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"I grew up in one of those loving families that fails to prepare a person for real life..."
A few weeks into first grade Alice's parents took her out of school and have taught her at home ever since. Now she's about to enter high school, with the stated goal of boosting the self-esteem of her counselor, Death Lord Bob. Bob is happy now. But what about Alice?
Will she be able to interact with people her own age who are not home-based learners? Will she be able to survive some sort of boy-girl interaction? Or is this best left until after high school? Until middle age? What about a unique and innovative career path? A new look? (This must, like career choice, reflect uniqueness.)
Alice, I Think is the story of a teenager attempting to survive her parents, her hometown, and her reentry into society. Told through keenly observant, satirical journal entries, Susan Juby's first novel is wise, witty, and utterly original.
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2001 Amazon.com/Books in Canada First Novel Award Shortlist: Fifteen years old and nursing a "serious case of outcastitis," Alice MacLeod is having a hard time finding anything much to like in small town Smithers, British Columbia. Her mom's a folk-festival hippie chick with a hair-trigger temper, her dad's a mild and reasonable sort of loser who hides out in the basement trying to write soft-core romance novels, and her last school counselor threw a teary fit in the middle of a session and left the profession entirely. She'd love to "get past what my father calls my 'knee-jerk dislike of just about anything,'" but she's not sure that there's anything out there that's worth it.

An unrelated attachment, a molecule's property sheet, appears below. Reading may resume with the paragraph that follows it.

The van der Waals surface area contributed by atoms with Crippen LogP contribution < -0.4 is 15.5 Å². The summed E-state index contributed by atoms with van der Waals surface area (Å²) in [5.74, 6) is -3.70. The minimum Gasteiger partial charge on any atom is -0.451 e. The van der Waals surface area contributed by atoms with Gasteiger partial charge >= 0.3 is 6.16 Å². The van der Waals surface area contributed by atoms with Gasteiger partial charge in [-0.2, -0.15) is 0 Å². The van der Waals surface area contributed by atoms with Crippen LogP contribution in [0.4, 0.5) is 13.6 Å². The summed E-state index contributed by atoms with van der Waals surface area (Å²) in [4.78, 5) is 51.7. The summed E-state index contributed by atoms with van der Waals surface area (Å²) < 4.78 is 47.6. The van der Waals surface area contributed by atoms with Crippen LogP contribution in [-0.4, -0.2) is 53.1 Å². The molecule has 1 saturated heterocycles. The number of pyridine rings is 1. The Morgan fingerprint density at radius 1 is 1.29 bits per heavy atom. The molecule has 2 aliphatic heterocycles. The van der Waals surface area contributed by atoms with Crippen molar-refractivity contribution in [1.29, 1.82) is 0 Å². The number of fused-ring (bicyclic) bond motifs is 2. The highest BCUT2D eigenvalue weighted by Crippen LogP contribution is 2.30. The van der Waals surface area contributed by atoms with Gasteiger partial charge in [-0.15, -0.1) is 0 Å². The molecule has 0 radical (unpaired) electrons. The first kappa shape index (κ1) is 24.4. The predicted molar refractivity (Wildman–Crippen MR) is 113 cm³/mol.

Alice, I Think, which was shortlisted for the 2001 Amazon/Books in Canada First Novel Award, collects a summer's worth of Alice's journals. The journals are filled with eye-rolling protests at the embarrassments and stupidities she finds herself surrounded with: her mother's drumming-circle friends, the therapeutic jargon her counselors use, the "total rip-off" that the Sea Monkeys offers in the back of comic books turn out to be. But Alice's sharp bark doesn't do much to conceal her lack of a bite. It's her mom, after all, not Alice, who gets into a fistfight with Linda, the town's feathered-hair teen thug, while Alice sits cringing in the family car. In fact, Alice has a sweet side, which she makes all the more endearing by getting all squirmy and ashamed whenever she reveals it. As a novel, her story meanders, in the way that journals will, and the jokes are often aimed at easy marks, but Alice's fierce ungainliness, and her unwillingness to surrender it to make her life any easier, make her struggles appealing. --Tom NissleyAbout the Author:
Susan Juby is the bestselling author of the internationally popular Alice books, which were made into a television series, and the highly praised Getting the Girl, named a Best YA Book by Kirkus Reviews. Juby lives with her husband, a horse and a dog on Vancouver Island. Visit her online and read her blog at www.susanjuby.com.
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